The life of Olivia Juliet Hooker came to an end this year with her death on Nov. 21. She was born Feb. 12, 1915, in Muskogee, Okla., one of five children. Janis Porter, Hooker’s goddaughter, said she died at their White Plains, N.Y., home. Her mind was clear, and she did not have dementia, but she was just tired. She had no surviving relatives.
Hooker was the last known survivor of the 1921 racist attack in Tulsa, Okla. Over the decades, she referred to it as a “Catastrophe,” stating that “other people call it the Tulsa race riot. It wasn’t a riot. We were victims.” (New York Times, Nov. 23)
The Tulsa massacre is often referred to as one of the deadliest episodes of racial violence in U.S. history. Ignored for a long time, it took a struggle by survivors and their relatives to bring the truth to public view.
Dr. Hooker was a founder in 1997 of the Tulsa Race Riot Commission, which issued a report four years later, exposing a cover-up by city and state officials. In 2003, Hooker joined a lawsuit with 400 plaintiffs against Tulsa and Oklahoma, but the Supreme Court dismissed it. On Feb. 20, Oklahoma legislators announced the 1921 racist attack would be added to an online public school curriculum.
In 1921, the segregated, self-sufficient Black business and residential community thrived in Greenwood. This 40-square block area in Tulsa was known as “Black Wall Street.”
On May 31, false rumors circulated that Dick Rowland, a Black teenage shoe shiner, had sexually assaulted a white female elevator operator. He was in a downtown building in order to use the only bathroom available to Black people. The Oklahoma Historical Society later reported that Rowland probably tripped and stepped on her foot, causing her to scream. He was exonerated in September.
A white lynch mob stormed the courthouse where Rowland was taken after his arrest. What ensued was a two-day, torch-carrying rampage and terrorist attack on Greenwood’s Black community. During the massacre, racists set on fire and destroyed thousands of businesses, including stores, theatres, hospital, schools and homes. Hundreds of Black people were injured or murdered, some even burned alive. Bodies were dumped throughout the city, as well as thrown in the river. There are unmarked mass graves. City and state officials were slow to publicly acknowledge these horrific events.
Olivia Hooker was only six years old when the Tulsa massacre occurred. She recalled that her mother ordered her and her siblings to hide under the dining room table and be quiet. From under the table, Hooker heard people using an axe to destroy the family piano. She witnessed her grandmother’s bed being soaked in kerosene, her first “ethnic” doll’s handmade clothes being torched on the clothesline, food on the stove being dumped on the floor, and the house being ransacked.
It was horrifying trying to keep quiet as a child, she said: “The most shocking was seeing people you’d never done anything to irritate would just, took it upon themselves to destroy your property because they didn’t want you to have those things. And, they were teaching us a lesson. Those were new ideas to me,” Hooker stated. (NY Times, Nov. 23)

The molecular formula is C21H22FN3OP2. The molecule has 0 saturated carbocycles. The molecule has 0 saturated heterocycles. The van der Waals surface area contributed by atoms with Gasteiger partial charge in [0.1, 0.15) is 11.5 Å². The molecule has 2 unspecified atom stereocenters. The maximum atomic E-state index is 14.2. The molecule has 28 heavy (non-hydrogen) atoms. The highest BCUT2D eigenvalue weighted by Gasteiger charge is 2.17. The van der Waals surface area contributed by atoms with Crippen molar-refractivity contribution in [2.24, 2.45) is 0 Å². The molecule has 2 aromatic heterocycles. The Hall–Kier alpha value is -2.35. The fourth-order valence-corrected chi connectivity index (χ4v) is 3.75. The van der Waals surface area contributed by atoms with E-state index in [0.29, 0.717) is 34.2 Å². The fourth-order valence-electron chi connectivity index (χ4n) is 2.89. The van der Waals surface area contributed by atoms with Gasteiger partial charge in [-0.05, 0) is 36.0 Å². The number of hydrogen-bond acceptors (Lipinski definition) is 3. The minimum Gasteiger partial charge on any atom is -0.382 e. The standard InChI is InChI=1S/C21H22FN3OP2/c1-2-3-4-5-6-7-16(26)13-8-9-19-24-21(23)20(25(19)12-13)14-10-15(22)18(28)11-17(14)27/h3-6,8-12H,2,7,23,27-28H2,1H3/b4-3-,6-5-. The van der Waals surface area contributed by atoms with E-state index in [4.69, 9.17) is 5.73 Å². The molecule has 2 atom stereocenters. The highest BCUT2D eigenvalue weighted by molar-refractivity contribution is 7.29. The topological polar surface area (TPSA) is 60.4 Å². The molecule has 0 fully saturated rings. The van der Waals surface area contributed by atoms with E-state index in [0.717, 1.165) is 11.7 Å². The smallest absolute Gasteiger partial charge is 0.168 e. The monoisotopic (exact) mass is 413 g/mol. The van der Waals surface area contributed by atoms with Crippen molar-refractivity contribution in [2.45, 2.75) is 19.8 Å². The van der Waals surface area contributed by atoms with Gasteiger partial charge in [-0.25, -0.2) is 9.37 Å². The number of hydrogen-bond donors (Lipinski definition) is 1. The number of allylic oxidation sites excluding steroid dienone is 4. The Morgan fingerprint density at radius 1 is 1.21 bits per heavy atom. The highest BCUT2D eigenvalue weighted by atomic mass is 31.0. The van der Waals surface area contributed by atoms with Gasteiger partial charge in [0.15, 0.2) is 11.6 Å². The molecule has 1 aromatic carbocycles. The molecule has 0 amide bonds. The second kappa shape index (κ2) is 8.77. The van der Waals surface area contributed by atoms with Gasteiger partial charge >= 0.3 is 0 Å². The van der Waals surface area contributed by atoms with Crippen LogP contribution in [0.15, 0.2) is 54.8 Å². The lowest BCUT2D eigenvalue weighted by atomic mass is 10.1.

‘They smashed everything …’
The Washington Post reported on Nov. 22 that Dr. Hooker stated in a June interview, “We could see what they were doing. They took everything they thought was valuable. They smashed everything they couldn’t take. My mother had [opera singer Enrico] Caruso records she loved. They smashed the Caruso records. It took me a long time to get over my nightmares. I was keeping my family awake screaming.”
Her father’s business was destroyed, and Hooker’s family moved to Topeka. Kan., but they subsequently returned to Tulsa, where she attended high school and then moved to Ohio. Hooker enlisted in the Women’s Reserve of the Coast Guard in early 1945, becoming one of the first African-American women to sign up.
Hooker got her M.A. from Columbia University and her Ph.D. in psychology at the University of Rochester. From 1963 until her retirement in 1985, she was a senior clinical lecturer at Fordham University. She was also a civil rights activist.
The New York Times reported on Oct. 4 that there are still racial disparities in Tulsa. The Greenwood section remains predominantly Black. The impact of anger, fear and trauma linger.
The article said that Tulsa Mayor G.I. Bynum has renewed efforts to locate the victims’ mass graves, further uncover the history of the racist attack, and provide closure for the victims and their families. He stated: “It’s one of the defining events for our city. We … [still] grapple with not just the event itself, but also a racial reconciliation in the aftermath of it. We can’t hope to reconcile as a city if we’re not committed to doing everything we need to fully understand what happened in 1921.”
‘It’s about what we give to this world’
The community mourned Dr. Olivia Hooker’s death at a two-hour service of remembrance on Nov. 23 at the Vernon African Methodist Episcopal Church on Greenwood Avenue near downtown Tulsa. Rep. Regina Goodwin stressed: “This was not a riot, this was a massacre. This was no new-fangled thing young folks came up with. It was Dr. Hooker who said this was a massacre.” (newson6.com, Nov. 23)
The Rev. Dr. Robert Turner said: “She had to leave everything she and her family knew. That didn’t deter her. She continued on in her education, got a Ph.D., and went on to serve her country. A country that never really did much for her as far as justice,” reported the same media.
When asked what kept her going, Dr. Olivia Hooker answered, “It’s not about you, or me, it’s about what we can give to this world.” (BBC News, Nov. 25)
An article titled “Dr. Olivia Hooker, teacher, survivor of 1921 Tulsa racist attack,” by Dolores Cox was posted April 6.